• It was also originally assumed that Tutankhamen's reign couldn't possibly have been of any real significance, simply because he died at such a young age. That was before it was verified that he was Akhenaten's son, and thus took the throne during one of the most tumultuous periods of Egyptian history. The fact that his reign was the one in which worship of Amun was restored means, even if he personally did very little, his reign really did have an impact.
  • In 1994, Ramses II was discovered to be a redhead and in 2016, he was discovered to be fair-skinned. Portrayals of him where he is black haired and brown skinned is thus dated. Since there have always been Egyptians of all skin and hair colors, this shouldn't come across as surprising though.
    • Likewise with many Ancient Egyptians unburied, discovered, and their DNA researched, it's generally agreed that their "race"note  are a lot more complicated than what it was commonly believed - particularly they resembled Modern Egyptians with diverse gene pool mixing from many ethnicsnote  rather than the "white/black" race dichotomy that are hotly debated. Given Ancient Egypt's long history of being conquered, it's inevitable there would be ethnics and population mixing over the centuries.

    Ancient Levant 
  • Most historians now doubt that Judah and Israel were ever a single united kingdom under the House of David (or Saul, or a confederation under the loose rule of the Judges). Considering that the source material was for many years considered too sacred to question...
    • Closer examination of said source material demonstrates that even the contemporary authors themselves were aware of infighting among the ancient Jews. Most of the blame can be laid at the feet of those who gloss over such things in the quest to find good allegories.
    • Similarly, differences between the northern and southern Jewish kingdoms are thought to explain the story of the Jewish Exodus. There's little to no credible evidence of the entire population of Hebrews being enslaved in Egyptnote . Later attempts to integrate this fact with the book of Exodus involved smaller groups either as hostages or mercenaries, or groups of commoners escaping famine conditions. The present historical thesis is that the entire story is political grandstanding; the earliest written accounts of the Exodus were found in the northern kingdom of Israel. While the southern kingdom of Judah was an Egyptian client state, Israel instead allied itself with Egypt's Mesopotamian rivals.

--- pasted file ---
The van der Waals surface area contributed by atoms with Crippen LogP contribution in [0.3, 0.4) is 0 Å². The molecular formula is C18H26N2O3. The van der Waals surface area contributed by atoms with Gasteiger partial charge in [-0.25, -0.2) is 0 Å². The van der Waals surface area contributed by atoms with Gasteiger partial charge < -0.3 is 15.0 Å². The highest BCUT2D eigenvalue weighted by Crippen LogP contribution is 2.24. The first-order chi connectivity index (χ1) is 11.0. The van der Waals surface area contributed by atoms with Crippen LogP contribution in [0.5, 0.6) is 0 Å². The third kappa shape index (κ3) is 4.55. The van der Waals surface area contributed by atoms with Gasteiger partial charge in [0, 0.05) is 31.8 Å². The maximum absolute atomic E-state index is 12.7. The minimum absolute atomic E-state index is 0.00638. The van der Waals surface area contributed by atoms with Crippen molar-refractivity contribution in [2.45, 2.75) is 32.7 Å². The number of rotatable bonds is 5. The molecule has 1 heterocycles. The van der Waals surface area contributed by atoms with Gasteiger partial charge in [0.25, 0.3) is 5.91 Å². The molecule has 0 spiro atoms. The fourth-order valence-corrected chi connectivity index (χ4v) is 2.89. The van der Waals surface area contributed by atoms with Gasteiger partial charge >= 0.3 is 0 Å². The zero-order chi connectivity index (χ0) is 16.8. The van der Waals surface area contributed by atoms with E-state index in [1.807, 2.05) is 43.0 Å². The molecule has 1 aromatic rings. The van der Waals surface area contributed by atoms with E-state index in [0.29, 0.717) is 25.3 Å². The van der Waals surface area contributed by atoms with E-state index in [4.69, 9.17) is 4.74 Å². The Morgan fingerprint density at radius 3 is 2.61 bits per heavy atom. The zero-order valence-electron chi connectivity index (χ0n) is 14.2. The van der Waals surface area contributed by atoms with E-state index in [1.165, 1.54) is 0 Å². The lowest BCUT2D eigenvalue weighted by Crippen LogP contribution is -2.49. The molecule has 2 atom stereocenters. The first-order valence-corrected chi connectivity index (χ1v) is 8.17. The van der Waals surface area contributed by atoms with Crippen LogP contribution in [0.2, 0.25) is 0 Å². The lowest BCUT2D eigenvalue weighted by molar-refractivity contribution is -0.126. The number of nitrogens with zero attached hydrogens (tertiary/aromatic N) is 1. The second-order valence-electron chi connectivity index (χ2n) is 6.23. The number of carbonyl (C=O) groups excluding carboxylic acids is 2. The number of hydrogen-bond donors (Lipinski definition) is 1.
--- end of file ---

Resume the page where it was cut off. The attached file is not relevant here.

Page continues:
• The final redaction date for the Torah has continually moved forward, from earlier than 1000 B.C. (the alleged time of Moses, and the rise of the Kohanim priests), to the Deuteronomical revival of king Josiah of Judah in circa 600 B.C.. Some historians even believe that the Torah didn't reach its final form until the Babylonian captivity (beginning some 20 years after Josiah's death, and lasting about 50-60 years). Similarly, the prominence of Jerusalemnote  and the preeminence of monotheism over henotheismnote  have been moved to later and later points in history to square them with archaeological and documentary evidence.
  • The census which led to Joseph's journey to Bethlehem (and the birth of Jesus in same city) has no documentation in historical Roman records. Nor does it particularly make any sense by Roman standards (requiring Jews to travel to the city of a distant ancestor would have involved separating them from every quantifiable source of income, making such a census useless for tax purposes; the Roman censuses we know of involved census takers traveling from city to city instead of the reverse, just like today). The earliest known Gospel according to current evidence, the Book of Mark (the book of Matthew was once considered older, but that in and of itself is another case of dated history), begins with Jesus' baptism and ministry and completely ignores his life prior to that. In the modern day, the Nativity story is often thought of as a literary device to ensure Jesus' birth in Bethlehem (the city of David, ancient king of Israel and presumed ancestor of the Jewish Messiah) despite his lifelong association with the city of Nazareth in Galilee, fulfilling a prophecy which said the Messiah would be born there.
    • Recent archaeological findings in Bethlehem cast doubt on whether Bethlehem even existed at the time of Jesus' birth, leading some to argue that he might have been born in Bethlehem of Galilee, which would have made slightly more sense since that village is closer to Nazareth than Bethlehem of Judea.
  • Similarly, Jesus is only ever described as a tekton - a Greek word that simply means "worker". The idea that he was a carpenter arose largely because his father Joseph was a woodworker and most people assumed he taught Jesus his trade. "Our Savior the Carpenter" sounds more noble than "Our Savior the Itinerant Worker", which is what many believe the historical Jesus to have been. Other theologians argue that considering Jesus never made any references to carpentry in his teachings but did talk quite a bit about stones, he may have been a stonemason instead.